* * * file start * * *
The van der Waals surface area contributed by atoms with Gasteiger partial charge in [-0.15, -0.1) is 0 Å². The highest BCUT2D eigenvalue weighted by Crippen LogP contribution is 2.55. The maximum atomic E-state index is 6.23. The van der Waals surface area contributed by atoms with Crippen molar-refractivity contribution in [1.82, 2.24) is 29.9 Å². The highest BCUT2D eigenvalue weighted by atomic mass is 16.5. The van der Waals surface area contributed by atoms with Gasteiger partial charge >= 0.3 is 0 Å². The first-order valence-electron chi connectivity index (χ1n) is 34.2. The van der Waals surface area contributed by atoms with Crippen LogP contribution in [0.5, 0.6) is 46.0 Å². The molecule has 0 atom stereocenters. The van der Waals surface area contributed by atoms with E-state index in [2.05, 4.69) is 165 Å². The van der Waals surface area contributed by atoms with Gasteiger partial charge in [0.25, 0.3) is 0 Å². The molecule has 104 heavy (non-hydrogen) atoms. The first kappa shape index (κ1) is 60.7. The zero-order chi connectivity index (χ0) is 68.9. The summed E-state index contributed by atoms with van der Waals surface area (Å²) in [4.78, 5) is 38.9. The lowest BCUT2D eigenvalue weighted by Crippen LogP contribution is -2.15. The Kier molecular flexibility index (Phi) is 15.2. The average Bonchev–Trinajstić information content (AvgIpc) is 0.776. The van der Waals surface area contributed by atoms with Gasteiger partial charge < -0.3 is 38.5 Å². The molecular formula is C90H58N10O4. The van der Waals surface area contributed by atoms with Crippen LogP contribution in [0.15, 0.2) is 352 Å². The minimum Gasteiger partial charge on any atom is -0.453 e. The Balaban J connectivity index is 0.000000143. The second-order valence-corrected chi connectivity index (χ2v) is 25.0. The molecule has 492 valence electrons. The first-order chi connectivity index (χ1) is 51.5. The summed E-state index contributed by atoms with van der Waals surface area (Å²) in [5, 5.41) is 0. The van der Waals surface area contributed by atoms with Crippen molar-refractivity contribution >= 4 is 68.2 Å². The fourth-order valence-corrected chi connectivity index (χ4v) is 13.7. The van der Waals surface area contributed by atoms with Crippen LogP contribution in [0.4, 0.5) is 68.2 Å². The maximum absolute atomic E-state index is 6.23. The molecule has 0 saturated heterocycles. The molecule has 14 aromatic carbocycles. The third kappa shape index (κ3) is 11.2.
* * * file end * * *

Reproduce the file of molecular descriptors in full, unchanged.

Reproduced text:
The van der Waals surface area contributed by atoms with Gasteiger partial charge in [-0.15, -0.1) is 0 Å². The highest BCUT2D eigenvalue weighted by Crippen LogP contribution is 2.55. The maximum atomic E-state index is 6.23. The van der Waals surface area contributed by atoms with Crippen molar-refractivity contribution in [1.82, 2.24) is 29.9 Å². The highest BCUT2D eigenvalue weighted by atomic mass is 16.5. The van der Waals surface area contributed by atoms with Gasteiger partial charge >= 0.3 is 0 Å². The first-order valence-electron chi connectivity index (χ1n) is 34.2. The van der Waals surface area contributed by atoms with Crippen LogP contribution in [0.5, 0.6) is 46.0 Å². The molecule has 0 atom stereocenters. The van der Waals surface area contributed by atoms with E-state index in [2.05, 4.69) is 165 Å². The van der Waals surface area contributed by atoms with Gasteiger partial charge in [0.25, 0.3) is 0 Å². The molecule has 104 heavy (non-hydrogen) atoms. The first kappa shape index (κ1) is 60.7. The zero-order chi connectivity index (χ0) is 68.9. The summed E-state index contributed by atoms with van der Waals surface area (Å²) in [4.78, 5) is 38.9. The lowest BCUT2D eigenvalue weighted by Crippen LogP contribution is -2.15. The Kier molecular flexibility index (Phi) is 15.2. The average Bonchev–Trinajstić information content (AvgIpc) is 0.776. The van der Waals surface area contributed by atoms with Gasteiger partial charge < -0.3 is 38.5 Å². The molecular formula is C90H58N10O4. The van der Waals surface area contributed by atoms with Crippen LogP contribution in [0.15, 0.2) is 352 Å². The minimum Gasteiger partial charge on any atom is -0.453 e. The Balaban J connectivity index is 0.000000143. The second-order valence-corrected chi connectivity index (χ2v) is 25.0. The molecule has 492 valence electrons. The first-order chi connectivity index (χ1) is 51.5. The summed E-state index contributed by atoms with van der Waals surface area (Å²) in [5, 5.41) is 0. The van der Waals surface area contributed by atoms with Crippen molar-refractivity contribution >= 4 is 68.2 Å². The fourth-order valence-corrected chi connectivity index (χ4v) is 13.7. The van der Waals surface area contributed by atoms with Crippen LogP contribution in [0.4, 0.5) is 68.2 Å². The maximum absolute atomic E-state index is 6.23. The molecule has 0 saturated heterocycles. The molecule has 14 aromatic carbocycles. The third kappa shape index (κ3) is 11.2.